English Title: Human Capital
Original Title: Il capitale umano
Director: Paolo Virzì
Music: Carlo Virzì
Valeria Bruni Tedeschi
Luigi Lo Cascio
This is the opening film of the 7th edition of The Panorama of the European Film in Cairo, watched it in Zawya cinema, HUMAN CAPITAL is this year’s official submission for Oscar Foreign Language Film from Italy, after freshly winning the coveted award for Paolo Sorrentino’s THE GREAT BEAUTY (2013) earlier this year. Interestingly, both film are released in 2013 in Italy, so during their face-off in DAVID DI DONATELLO AWARDS (Italy’s equivalent of Oscar), HUMAN CAPITAL was the biggest dark horse, defeated THE GREAT BEAUTY in the BEST FILM competition (with a total 7 wins, including BEST ACTRESS, SUPPORTING ACTOR and ACTRESS, SCREENPLAY and EDITING), although the latter also swept 9 awards including BEST DIRECTOR, PRODUCER, ACTOR, CINEMATOGRAPHY and so on. Thus basically it is an unforseen win-win game.
This is my second Virzì’s film after HARDBOILED EGG (1997), and now Virzì has establish his reputation as a master of storytelling, naturally the film is radically dissimilar from the nostalgic élan in Sorrentino’s showpiece, adapted from the American eponymous novel of Stephen Amidon, Virzì ambitiously transposes the story to the Northern Italian town Brianza, at the foot of the Alps and not far from Milan. Two families, one rich and one ordinary, are involved in a hit-and-run accident in the night before Christmas, the film is evenly divided into four chapters, the first three each focuses on one character’s storyline, all mingled together until we would finally get a clue of this whodunit, then the final chapter, details the aftermath of these two families and ends it with a matter-of-fact annotation of what “human capital” literal means in the scenario, and leaves audience a bitter smack of its figurative connotation – how a human being’s self-worth and morality is lost in the rapacious capitalism.
Three chapters, first is from the prospect of Dino (Bentivoglio), a middle-aged real estate agent, remarried with Roberta (Golina), a public psychiatrist for delinquents. He takes the advantage of his daughter Serena’s relationship with rich boy Massimiliano (Pinelli) to get closer to the his affluent family, eventually loans money from bank (with a false pretence) and invests it all with his own savings to the hedge fund through Giovanni (Gifuni), Massimiliano’s father, for the sake of rapid profit. Even Roberta’s pregnancy cannot deter him from the gamble. But, things will never be that easy (a pipe dream to good to be true), soon Dino is snubbed by Giovanni and the investment turns out to be a fatal failure.
Second chapter concerns Carla (Tedeschi), Giovanni’s wife, getting bored idling away her time, she recollects her passion as a thespian and requests Giovanni to reconstruct a dilapidated theatre and tries to run it. Yet, it also turns out to be a castle in the air, out of frustration and disappointment, she seduces Donato (Lo Cascio), a theatrical professor, into a one-night-stand (the same night the accident happens), the next day, she regrets it and ends it with ugly ramifications. A drunken Massimiliano is the main suspect of the accident, but he denies that he was behind the wheels and claims it is Serena who drove him home.
So the third chapter is about Serena (Gioli), with whom Massimiliano is one-sidedly infatuated, but in fact she is romantically attracted to a young offender Luca (Anzaldo), and sees his true colour under his notorious criminal record and outlandish appearance. Their untainted love is the last unpolluted place before entering the unsavoury adulthood, but it would undergo a big test, since one must pay for the crime, however unintentional it is.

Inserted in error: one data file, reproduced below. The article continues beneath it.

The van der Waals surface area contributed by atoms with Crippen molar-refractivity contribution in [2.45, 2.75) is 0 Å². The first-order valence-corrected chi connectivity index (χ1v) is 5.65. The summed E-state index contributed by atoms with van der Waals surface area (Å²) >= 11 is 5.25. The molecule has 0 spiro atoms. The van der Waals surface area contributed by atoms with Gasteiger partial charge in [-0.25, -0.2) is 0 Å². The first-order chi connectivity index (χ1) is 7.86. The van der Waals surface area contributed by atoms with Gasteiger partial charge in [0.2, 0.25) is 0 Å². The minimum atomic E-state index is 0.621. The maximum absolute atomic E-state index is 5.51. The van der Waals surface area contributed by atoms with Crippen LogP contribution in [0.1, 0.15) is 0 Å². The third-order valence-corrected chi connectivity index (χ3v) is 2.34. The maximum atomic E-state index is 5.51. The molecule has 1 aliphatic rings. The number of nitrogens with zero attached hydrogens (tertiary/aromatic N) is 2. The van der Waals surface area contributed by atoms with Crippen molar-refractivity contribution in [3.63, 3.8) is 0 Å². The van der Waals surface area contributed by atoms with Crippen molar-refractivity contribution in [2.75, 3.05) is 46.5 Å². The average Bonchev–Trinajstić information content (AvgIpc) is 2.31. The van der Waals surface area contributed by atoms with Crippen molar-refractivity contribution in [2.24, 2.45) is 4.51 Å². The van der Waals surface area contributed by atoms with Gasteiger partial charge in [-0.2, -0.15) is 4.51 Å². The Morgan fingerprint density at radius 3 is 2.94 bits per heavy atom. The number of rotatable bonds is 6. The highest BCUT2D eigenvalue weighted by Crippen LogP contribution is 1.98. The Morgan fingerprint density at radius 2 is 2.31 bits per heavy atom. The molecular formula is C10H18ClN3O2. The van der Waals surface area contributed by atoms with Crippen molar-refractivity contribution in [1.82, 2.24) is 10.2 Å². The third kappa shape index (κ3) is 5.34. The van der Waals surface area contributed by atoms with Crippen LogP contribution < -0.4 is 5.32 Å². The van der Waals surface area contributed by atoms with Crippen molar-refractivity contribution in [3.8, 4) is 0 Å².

In the final chapter, after all the melodramatic bedlam, Virzì levelheadedly rounds off the ending with a plausible denouement, Dino cunningly retrieves back his investment (with the promised profit and a detestable request for a kiss), Carla is back on stage as the perfect wife archetype with Giovanni as if nothing has happened as long as money can clear off any blockade in their way and Massimiliano’s charge is dropped, whereas Serena and Luca remain inseparable and hopefully their devotion is stronger than ever.
HUMAN CAPITAL is robustly engaging, the story is carefully organised, predictable nonetheless, there are certain moments are faintly stagy or off-putting. Rapid editing manages to leave no tedious repetition although we have to experience the same story three times, but the wobbly camera mobility may cause some fatigue and dizziness, especially in the last chapter.
Valeria Bruni Tedeschi and Fabrizio Gifuni are the MVPs upstage the rest of the cast, it is utterly riveting to watch Carla transits her emotional arc from the convivial pretentiousness to the swearing outburst; and Gifuni’s Giovanni, never under the spotlight, but he sparks each scene with sharp astuteness and daunting callousness, validly counteracts the hammy nuisance from Bentivoglio’s Dino. Golino, if anyone remembers her from RAIN MAN (1988), subtly conveys a good-natured persona without ostentatious glamour, it is also reassuring that she has made quite a splash with her director debut HONEY (2013) last year.
At any rate, I am not quite rosy about its Oscar journey, a nomination seems to be a long-shot presently, but personally I always welcome those films with potent plot-development and a strong ensemble. Only if HUMAN CAPITAL could be more resiliently challenging to ridicule and censure its own soil of an unjust reality.